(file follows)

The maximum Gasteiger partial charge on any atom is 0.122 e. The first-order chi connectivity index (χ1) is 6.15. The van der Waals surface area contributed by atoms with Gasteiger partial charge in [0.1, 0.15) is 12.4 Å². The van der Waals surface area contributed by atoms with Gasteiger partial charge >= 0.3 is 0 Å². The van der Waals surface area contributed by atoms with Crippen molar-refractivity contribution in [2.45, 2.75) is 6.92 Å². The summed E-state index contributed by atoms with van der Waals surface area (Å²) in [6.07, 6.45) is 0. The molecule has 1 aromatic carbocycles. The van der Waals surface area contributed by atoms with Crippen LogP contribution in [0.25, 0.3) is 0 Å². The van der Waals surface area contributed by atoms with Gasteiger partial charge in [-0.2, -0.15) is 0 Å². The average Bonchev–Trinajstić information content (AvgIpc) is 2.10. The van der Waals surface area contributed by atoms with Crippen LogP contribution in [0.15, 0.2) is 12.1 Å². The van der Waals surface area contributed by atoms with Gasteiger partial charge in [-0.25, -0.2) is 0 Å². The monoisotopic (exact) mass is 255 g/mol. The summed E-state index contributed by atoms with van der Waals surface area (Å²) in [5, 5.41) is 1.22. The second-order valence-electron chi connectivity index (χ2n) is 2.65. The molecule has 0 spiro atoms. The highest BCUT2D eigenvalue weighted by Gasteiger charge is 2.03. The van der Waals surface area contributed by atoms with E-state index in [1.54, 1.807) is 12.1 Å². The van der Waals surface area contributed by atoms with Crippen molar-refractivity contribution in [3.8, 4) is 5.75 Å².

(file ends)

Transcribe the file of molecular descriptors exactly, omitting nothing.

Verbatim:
The maximum Gasteiger partial charge on any atom is 0.122 e. The first-order chi connectivity index (χ1) is 6.15. The van der Waals surface area contributed by atoms with Gasteiger partial charge in [0.1, 0.15) is 12.4 Å². The van der Waals surface area contributed by atoms with Gasteiger partial charge >= 0.3 is 0 Å². The van der Waals surface area contributed by atoms with Crippen molar-refractivity contribution in [2.45, 2.75) is 6.92 Å². The summed E-state index contributed by atoms with van der Waals surface area (Å²) in [6.07, 6.45) is 0. The molecule has 1 aromatic carbocycles. The van der Waals surface area contributed by atoms with Crippen LogP contribution in [0.25, 0.3) is 0 Å². The van der Waals surface area contributed by atoms with Gasteiger partial charge in [-0.2, -0.15) is 0 Å². The average Bonchev–Trinajstić information content (AvgIpc) is 2.10. The van der Waals surface area contributed by atoms with Crippen LogP contribution in [0.15, 0.2) is 12.1 Å². The van der Waals surface area contributed by atoms with Gasteiger partial charge in [-0.25, -0.2) is 0 Å². The monoisotopic (exact) mass is 255 g/mol. The summed E-state index contributed by atoms with van der Waals surface area (Å²) in [5, 5.41) is 1.22. The second-order valence-electron chi connectivity index (χ2n) is 2.65. The molecule has 0 spiro atoms. The highest BCUT2D eigenvalue weighted by Gasteiger charge is 2.03. The van der Waals surface area contributed by atoms with E-state index in [1.54, 1.807) is 12.1 Å². The van der Waals surface area contributed by atoms with Crippen molar-refractivity contribution in [3.8, 4) is 5.75 Å².